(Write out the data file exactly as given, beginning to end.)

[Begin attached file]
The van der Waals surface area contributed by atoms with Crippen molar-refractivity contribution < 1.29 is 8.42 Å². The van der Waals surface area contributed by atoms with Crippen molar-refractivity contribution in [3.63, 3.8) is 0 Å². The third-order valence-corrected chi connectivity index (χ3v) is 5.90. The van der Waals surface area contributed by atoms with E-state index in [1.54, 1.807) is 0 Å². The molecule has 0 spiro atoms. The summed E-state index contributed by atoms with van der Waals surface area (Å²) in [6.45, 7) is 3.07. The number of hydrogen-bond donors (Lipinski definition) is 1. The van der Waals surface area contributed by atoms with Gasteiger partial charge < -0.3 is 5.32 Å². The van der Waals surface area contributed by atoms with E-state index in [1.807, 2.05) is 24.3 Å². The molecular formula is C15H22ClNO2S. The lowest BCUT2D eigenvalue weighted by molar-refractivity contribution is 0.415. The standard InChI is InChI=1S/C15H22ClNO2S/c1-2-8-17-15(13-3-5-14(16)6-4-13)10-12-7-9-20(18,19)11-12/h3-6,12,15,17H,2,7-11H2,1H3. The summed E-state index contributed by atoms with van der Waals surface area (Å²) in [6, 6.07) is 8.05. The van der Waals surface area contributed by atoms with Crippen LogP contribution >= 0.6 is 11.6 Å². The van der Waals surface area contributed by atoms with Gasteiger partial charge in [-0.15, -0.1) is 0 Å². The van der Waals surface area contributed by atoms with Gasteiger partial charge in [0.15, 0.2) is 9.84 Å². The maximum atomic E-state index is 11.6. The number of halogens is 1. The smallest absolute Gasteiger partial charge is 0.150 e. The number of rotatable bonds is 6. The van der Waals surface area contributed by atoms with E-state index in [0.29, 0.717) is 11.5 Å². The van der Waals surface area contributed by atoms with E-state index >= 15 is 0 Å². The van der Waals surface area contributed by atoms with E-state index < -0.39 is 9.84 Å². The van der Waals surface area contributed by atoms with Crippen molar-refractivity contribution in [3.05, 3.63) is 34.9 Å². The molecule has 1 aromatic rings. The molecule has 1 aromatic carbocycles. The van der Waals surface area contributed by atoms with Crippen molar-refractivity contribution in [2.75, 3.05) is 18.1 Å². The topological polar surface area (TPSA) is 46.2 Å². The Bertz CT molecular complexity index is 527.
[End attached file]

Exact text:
The van der Waals surface area contributed by atoms with Crippen molar-refractivity contribution < 1.29 is 8.42 Å². The van der Waals surface area contributed by atoms with Crippen molar-refractivity contribution in [3.63, 3.8) is 0 Å². The third-order valence-corrected chi connectivity index (χ3v) is 5.90. The van der Waals surface area contributed by atoms with E-state index in [1.54, 1.807) is 0 Å². The molecule has 0 spiro atoms. The summed E-state index contributed by atoms with van der Waals surface area (Å²) in [6.45, 7) is 3.07. The number of hydrogen-bond donors (Lipinski definition) is 1. The van der Waals surface area contributed by atoms with Gasteiger partial charge < -0.3 is 5.32 Å². The van der Waals surface area contributed by atoms with E-state index in [1.807, 2.05) is 24.3 Å². The molecular formula is C15H22ClNO2S. The lowest BCUT2D eigenvalue weighted by molar-refractivity contribution is 0.415. The standard InChI is InChI=1S/C15H22ClNO2S/c1-2-8-17-15(13-3-5-14(16)6-4-13)10-12-7-9-20(18,19)11-12/h3-6,12,15,17H,2,7-11H2,1H3. The summed E-state index contributed by atoms with van der Waals surface area (Å²) in [6, 6.07) is 8.05. The van der Waals surface area contributed by atoms with Crippen LogP contribution >= 0.6 is 11.6 Å². The van der Waals surface area contributed by atoms with Gasteiger partial charge in [-0.15, -0.1) is 0 Å². The van der Waals surface area contributed by atoms with Gasteiger partial charge in [0.15, 0.2) is 9.84 Å². The maximum atomic E-state index is 11.6. The number of halogens is 1. The smallest absolute Gasteiger partial charge is 0.150 e. The number of rotatable bonds is 6. The van der Waals surface area contributed by atoms with E-state index in [0.29, 0.717) is 11.5 Å². The van der Waals surface area contributed by atoms with E-state index >= 15 is 0 Å². The van der Waals surface area contributed by atoms with E-state index < -0.39 is 9.84 Å². The van der Waals surface area contributed by atoms with Crippen molar-refractivity contribution in [3.05, 3.63) is 34.9 Å². The molecule has 1 aromatic rings. The molecule has 1 aromatic carbocycles. The van der Waals surface area contributed by atoms with Crippen molar-refractivity contribution in [2.75, 3.05) is 18.1 Å². The topological polar surface area (TPSA) is 46.2 Å². The Bertz CT molecular complexity index is 527.